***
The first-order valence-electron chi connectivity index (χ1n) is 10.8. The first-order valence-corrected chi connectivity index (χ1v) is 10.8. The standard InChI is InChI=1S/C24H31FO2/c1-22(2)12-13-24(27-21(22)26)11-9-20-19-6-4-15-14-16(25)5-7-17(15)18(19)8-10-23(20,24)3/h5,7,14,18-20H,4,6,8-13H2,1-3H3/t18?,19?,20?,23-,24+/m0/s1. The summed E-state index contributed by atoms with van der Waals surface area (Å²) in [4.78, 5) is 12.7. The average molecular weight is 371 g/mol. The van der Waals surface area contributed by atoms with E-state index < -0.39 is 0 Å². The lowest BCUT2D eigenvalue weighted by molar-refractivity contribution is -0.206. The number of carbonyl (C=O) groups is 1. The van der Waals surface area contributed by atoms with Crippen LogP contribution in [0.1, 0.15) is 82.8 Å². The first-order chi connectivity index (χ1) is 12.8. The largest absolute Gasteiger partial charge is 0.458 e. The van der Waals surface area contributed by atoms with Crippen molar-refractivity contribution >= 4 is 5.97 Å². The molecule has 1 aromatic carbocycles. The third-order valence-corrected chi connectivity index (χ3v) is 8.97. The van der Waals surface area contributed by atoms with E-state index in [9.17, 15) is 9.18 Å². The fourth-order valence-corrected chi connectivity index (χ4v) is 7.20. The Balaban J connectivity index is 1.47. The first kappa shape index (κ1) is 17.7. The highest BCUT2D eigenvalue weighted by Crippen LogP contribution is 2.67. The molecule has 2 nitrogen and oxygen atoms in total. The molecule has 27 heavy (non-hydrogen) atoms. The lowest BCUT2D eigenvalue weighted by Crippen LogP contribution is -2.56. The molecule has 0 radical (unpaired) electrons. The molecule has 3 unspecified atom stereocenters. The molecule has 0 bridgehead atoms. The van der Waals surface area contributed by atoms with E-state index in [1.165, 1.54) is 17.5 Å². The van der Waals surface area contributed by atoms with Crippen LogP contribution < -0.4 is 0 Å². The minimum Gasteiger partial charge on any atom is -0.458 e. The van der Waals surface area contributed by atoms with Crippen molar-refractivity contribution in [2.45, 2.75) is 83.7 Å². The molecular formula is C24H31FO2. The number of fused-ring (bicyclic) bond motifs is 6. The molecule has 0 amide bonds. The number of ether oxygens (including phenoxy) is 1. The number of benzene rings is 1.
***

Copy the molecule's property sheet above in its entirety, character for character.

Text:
The first-order valence-electron chi connectivity index (χ1n) is 10.8. The first-order valence-corrected chi connectivity index (χ1v) is 10.8. The standard InChI is InChI=1S/C24H31FO2/c1-22(2)12-13-24(27-21(22)26)11-9-20-19-6-4-15-14-16(25)5-7-17(15)18(19)8-10-23(20,24)3/h5,7,14,18-20H,4,6,8-13H2,1-3H3/t18?,19?,20?,23-,24+/m0/s1. The summed E-state index contributed by atoms with van der Waals surface area (Å²) in [4.78, 5) is 12.7. The average molecular weight is 371 g/mol. The van der Waals surface area contributed by atoms with E-state index < -0.39 is 0 Å². The lowest BCUT2D eigenvalue weighted by molar-refractivity contribution is -0.206. The number of carbonyl (C=O) groups is 1. The van der Waals surface area contributed by atoms with Crippen LogP contribution in [0.1, 0.15) is 82.8 Å². The first-order chi connectivity index (χ1) is 12.8. The largest absolute Gasteiger partial charge is 0.458 e. The van der Waals surface area contributed by atoms with Crippen molar-refractivity contribution >= 4 is 5.97 Å². The molecule has 1 aromatic carbocycles. The third-order valence-corrected chi connectivity index (χ3v) is 8.97. The van der Waals surface area contributed by atoms with E-state index in [9.17, 15) is 9.18 Å². The fourth-order valence-corrected chi connectivity index (χ4v) is 7.20. The Balaban J connectivity index is 1.47. The first kappa shape index (κ1) is 17.7. The highest BCUT2D eigenvalue weighted by Crippen LogP contribution is 2.67. The molecule has 2 nitrogen and oxygen atoms in total. The molecule has 27 heavy (non-hydrogen) atoms. The lowest BCUT2D eigenvalue weighted by Crippen LogP contribution is -2.56. The molecule has 0 radical (unpaired) electrons. The molecule has 3 unspecified atom stereocenters. The molecule has 0 bridgehead atoms. The van der Waals surface area contributed by atoms with E-state index in [1.165, 1.54) is 17.5 Å². The van der Waals surface area contributed by atoms with Crippen LogP contribution < -0.4 is 0 Å². The minimum Gasteiger partial charge on any atom is -0.458 e. The van der Waals surface area contributed by atoms with Crippen molar-refractivity contribution in [2.45, 2.75) is 83.7 Å². The molecular formula is C24H31FO2. The number of fused-ring (bicyclic) bond motifs is 6. The molecule has 0 amide bonds. The number of ether oxygens (including phenoxy) is 1. The number of benzene rings is 1.